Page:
Auction house Christie’s confirms criminals stole some client data

Centuries-old institution dodges questions on how it happened as ransomware gang claims credit

International auctioning giant Christie's has confirmed data was stolen during an online attack after a top-three ransomware group claimed credit.

A reclining Henry Moore sculpture in the atrium of Christie's main headquarters at Rockefeller Plaza in New York.

A reclining Henry Moore sculpture in the atrium of Christie's main headquarters at Rockefeller Plaza in New York Pic: Leonard Zhukovsky/Shutterstock

The revelation follows an incident from earlier in May that forced the auction house's online bidding system offline, an event which the company said at the time was due to a "technology security issue."

It also closely follows the RansomHub gang yesterday taking to its leak blog to claim it had broken into Christie's. Along with the post on Monday, the crims included what they claim is a sample of the data they stole. The gang said there was a seven-day deadline for the victim to pay the ransom.

A Christie's spokesperson told El Reg: "Earlier this month Christie's experienced a technology security incident. We took swift action to protect our systems, including taking our website offline.

"Our investigations determined there was unauthorized access by a third party to parts of Christie's network. They also determined that the group behind the incident took some limited amount of personal data relating to some of our clients. There is no evidence that any financial or transactional records were compromised.

"Christie's is currently notifying privacy regulators, government agencies as well as in the process of communicating shortly with affected clients."

RansomHub's actions thus far represent typical double extortion behavior. Ransomware gangs will often keep incidents quiet while they try to negotiate a ransom payment with a victim, and then leak a small amount of data online when negotiations start stalling.

Christie's declined to comment on a number of the claims made by RansomHub in the post it made to its website. 

As ever with such claims, they always have to be taken with a pinch of salt, given that they're coming from criminals. RansomHub claimed it was able to extract personal data belonging to "at least 500,000" Christie's clients, including full names, addresses, the machine-readable zones of identity documents, heights, races, sexes, and more.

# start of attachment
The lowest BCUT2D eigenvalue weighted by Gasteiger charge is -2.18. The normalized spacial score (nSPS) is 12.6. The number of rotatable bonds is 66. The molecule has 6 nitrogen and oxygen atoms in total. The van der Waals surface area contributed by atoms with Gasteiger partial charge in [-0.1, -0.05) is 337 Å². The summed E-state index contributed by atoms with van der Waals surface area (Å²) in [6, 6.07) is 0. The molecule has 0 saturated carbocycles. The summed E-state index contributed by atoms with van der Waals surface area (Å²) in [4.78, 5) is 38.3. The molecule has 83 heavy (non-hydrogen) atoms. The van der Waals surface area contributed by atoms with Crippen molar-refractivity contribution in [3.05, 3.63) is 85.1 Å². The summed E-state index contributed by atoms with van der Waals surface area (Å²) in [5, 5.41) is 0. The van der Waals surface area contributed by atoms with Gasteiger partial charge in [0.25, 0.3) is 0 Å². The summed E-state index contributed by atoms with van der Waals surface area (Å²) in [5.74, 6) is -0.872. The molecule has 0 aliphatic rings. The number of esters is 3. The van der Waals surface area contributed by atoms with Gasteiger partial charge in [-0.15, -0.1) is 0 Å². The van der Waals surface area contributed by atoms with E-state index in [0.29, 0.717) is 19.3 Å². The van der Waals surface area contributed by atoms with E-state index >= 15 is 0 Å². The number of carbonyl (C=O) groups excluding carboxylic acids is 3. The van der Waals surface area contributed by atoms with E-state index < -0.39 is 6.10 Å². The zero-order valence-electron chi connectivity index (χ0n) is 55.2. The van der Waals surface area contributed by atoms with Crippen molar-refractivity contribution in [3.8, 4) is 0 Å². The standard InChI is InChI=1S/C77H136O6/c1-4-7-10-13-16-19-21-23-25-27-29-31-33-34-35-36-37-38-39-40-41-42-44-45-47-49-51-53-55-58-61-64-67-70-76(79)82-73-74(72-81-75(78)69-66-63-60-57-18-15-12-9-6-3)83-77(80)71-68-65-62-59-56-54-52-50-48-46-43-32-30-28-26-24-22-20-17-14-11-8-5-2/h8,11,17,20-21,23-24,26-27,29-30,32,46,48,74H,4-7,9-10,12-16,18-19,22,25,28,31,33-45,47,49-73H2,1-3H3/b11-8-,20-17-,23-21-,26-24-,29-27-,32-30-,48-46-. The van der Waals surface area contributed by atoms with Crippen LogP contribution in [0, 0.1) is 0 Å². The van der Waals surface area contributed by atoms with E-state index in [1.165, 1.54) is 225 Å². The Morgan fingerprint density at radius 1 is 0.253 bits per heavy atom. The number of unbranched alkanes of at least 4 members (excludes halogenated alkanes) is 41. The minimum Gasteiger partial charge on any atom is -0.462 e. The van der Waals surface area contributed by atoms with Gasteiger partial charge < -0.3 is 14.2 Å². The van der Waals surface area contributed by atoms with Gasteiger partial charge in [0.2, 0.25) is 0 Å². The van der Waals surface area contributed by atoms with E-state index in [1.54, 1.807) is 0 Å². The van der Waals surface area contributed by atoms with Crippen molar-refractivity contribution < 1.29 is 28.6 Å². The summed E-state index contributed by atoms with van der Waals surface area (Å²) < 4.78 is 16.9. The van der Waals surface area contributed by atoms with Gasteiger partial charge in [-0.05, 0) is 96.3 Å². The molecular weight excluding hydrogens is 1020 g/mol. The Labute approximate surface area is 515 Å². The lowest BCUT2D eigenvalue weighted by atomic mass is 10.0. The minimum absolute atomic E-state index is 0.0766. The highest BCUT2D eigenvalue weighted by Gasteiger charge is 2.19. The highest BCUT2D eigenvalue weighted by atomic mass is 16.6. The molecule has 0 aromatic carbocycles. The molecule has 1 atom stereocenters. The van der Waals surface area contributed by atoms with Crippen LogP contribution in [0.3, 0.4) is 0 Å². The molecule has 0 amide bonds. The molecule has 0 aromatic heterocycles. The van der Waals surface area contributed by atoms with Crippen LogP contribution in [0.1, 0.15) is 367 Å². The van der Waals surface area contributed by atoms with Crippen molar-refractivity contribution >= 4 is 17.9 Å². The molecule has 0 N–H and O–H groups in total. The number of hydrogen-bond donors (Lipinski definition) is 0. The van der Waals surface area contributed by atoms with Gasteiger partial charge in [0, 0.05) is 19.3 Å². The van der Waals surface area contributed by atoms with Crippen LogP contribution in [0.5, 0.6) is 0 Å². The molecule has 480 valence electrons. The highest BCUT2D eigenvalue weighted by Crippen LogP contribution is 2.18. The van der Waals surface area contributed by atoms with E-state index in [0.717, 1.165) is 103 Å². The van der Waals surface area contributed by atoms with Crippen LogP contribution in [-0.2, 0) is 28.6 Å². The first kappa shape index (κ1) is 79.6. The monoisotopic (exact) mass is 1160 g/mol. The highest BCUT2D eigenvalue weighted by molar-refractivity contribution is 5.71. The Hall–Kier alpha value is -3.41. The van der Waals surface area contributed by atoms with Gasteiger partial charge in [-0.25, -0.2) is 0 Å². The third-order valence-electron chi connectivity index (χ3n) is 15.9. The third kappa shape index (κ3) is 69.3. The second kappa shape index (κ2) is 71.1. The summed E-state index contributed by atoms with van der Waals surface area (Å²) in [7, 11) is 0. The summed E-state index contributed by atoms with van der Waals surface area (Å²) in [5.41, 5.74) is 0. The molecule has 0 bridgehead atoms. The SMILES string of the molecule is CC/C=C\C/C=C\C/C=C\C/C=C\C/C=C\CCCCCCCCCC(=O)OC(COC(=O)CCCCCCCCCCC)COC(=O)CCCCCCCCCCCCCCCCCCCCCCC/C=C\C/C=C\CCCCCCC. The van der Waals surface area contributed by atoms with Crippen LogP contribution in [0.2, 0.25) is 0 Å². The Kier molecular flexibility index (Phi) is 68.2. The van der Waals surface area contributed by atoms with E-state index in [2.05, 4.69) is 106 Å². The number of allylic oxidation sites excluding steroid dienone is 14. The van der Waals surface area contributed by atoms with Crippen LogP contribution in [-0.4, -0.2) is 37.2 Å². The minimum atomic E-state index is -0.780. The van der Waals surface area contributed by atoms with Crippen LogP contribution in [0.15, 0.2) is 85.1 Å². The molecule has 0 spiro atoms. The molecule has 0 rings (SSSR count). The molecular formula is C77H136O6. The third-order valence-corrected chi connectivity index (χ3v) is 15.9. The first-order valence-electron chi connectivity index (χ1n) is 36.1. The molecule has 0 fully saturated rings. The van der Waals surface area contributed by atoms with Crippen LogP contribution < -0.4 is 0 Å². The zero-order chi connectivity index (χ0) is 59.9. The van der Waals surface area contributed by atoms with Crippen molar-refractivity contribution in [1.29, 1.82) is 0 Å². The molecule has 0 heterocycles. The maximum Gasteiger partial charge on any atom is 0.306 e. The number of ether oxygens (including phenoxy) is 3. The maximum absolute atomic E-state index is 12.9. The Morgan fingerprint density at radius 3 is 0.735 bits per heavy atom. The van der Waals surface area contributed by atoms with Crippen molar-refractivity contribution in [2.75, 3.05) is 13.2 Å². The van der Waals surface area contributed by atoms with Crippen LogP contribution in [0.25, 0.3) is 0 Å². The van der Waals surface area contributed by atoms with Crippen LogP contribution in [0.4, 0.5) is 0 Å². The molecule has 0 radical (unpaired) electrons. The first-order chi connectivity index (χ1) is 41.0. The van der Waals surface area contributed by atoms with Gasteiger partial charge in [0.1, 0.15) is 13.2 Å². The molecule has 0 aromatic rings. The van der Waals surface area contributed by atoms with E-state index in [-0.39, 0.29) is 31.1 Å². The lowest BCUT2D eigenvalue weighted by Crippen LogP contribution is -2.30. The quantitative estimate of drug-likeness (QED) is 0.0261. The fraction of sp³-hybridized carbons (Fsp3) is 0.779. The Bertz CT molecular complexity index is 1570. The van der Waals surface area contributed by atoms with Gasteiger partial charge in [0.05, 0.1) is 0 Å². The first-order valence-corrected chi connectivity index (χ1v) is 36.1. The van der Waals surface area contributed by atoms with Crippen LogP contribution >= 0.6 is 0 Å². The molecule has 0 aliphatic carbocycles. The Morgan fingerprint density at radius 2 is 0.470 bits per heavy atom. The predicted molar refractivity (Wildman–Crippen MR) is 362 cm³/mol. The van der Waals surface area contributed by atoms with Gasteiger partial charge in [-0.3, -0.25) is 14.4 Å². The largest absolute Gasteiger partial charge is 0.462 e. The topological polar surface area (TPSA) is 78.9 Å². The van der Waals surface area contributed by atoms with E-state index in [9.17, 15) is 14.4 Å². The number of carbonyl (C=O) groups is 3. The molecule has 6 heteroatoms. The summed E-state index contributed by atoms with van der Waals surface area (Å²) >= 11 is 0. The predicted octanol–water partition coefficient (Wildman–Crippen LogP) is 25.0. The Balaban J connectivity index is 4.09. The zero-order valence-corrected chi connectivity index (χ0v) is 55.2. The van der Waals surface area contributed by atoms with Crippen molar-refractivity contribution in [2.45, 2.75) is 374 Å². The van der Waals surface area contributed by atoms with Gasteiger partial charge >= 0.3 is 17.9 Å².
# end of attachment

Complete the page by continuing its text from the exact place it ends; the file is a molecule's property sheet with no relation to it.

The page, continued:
The gang also claimed Christie's was in talks with them following the attack, but claimed the auction house stopped engaging, prompting the recent escalation from the miscreants.

With Christie's being among the most recognizable names in the auctioning world, routinely selling art, jewels, and other valuables for sums deep into the multi-millions, it's as obvious and attractive target for cybercriminals as is a big corporate entity. The potential for a lucrative payout is theoretically very real.

However, if RansomHub's boasts are true, Christie's has seemingly refused to pay up until now and as ESET's global cybersecurity advisor Jake Moore says, events such as the LockBit leaks this year have shown that cybercriminals don't keep their promises even if a payment is made.

"With a sizable chunk of sensitive data being placed on the internet to prove the attackers mean business, Christie's are playing hardball by not immediately paying the ransom – a route more and more companies are choosing to go down," he said. 

"When backup resources are in place and recovery times do not impact business procedures, this is the preferred option. However, the cost of data damage control is where the focus is positioned but this is often difficult to put a value on. Even if Christie's were to pay the ransom, there is no guarantee that the rest of the data wouldn't surface online in the future as it is unlikely to be destroyed once demands are met."

RansomHub has emerged as a dominant player in the ransomware ecosystem in its short tenure on the scene. First spotted as recently as February this year, it has already cemented itself as a top-three group, according to the latest figures from NCC Group.

Little is known about who is behind the gang, although suspicions of it being an ALPHV rebrand were flying after RansomHub threatened to extort Change Healthcare – making it the second group to do so.

Others believe that the ALPHV affiliate responsible for the Change Healthcare attack simply switched allegiances after ALPHV refused to pay them their cut of the deal and instead made off with the entire $22 million ransom payment

In ALPHV's ranks, before it pulled the exit scam and folded, affiliates would typically expect to receive around 80 percent of the ransom payment. ®

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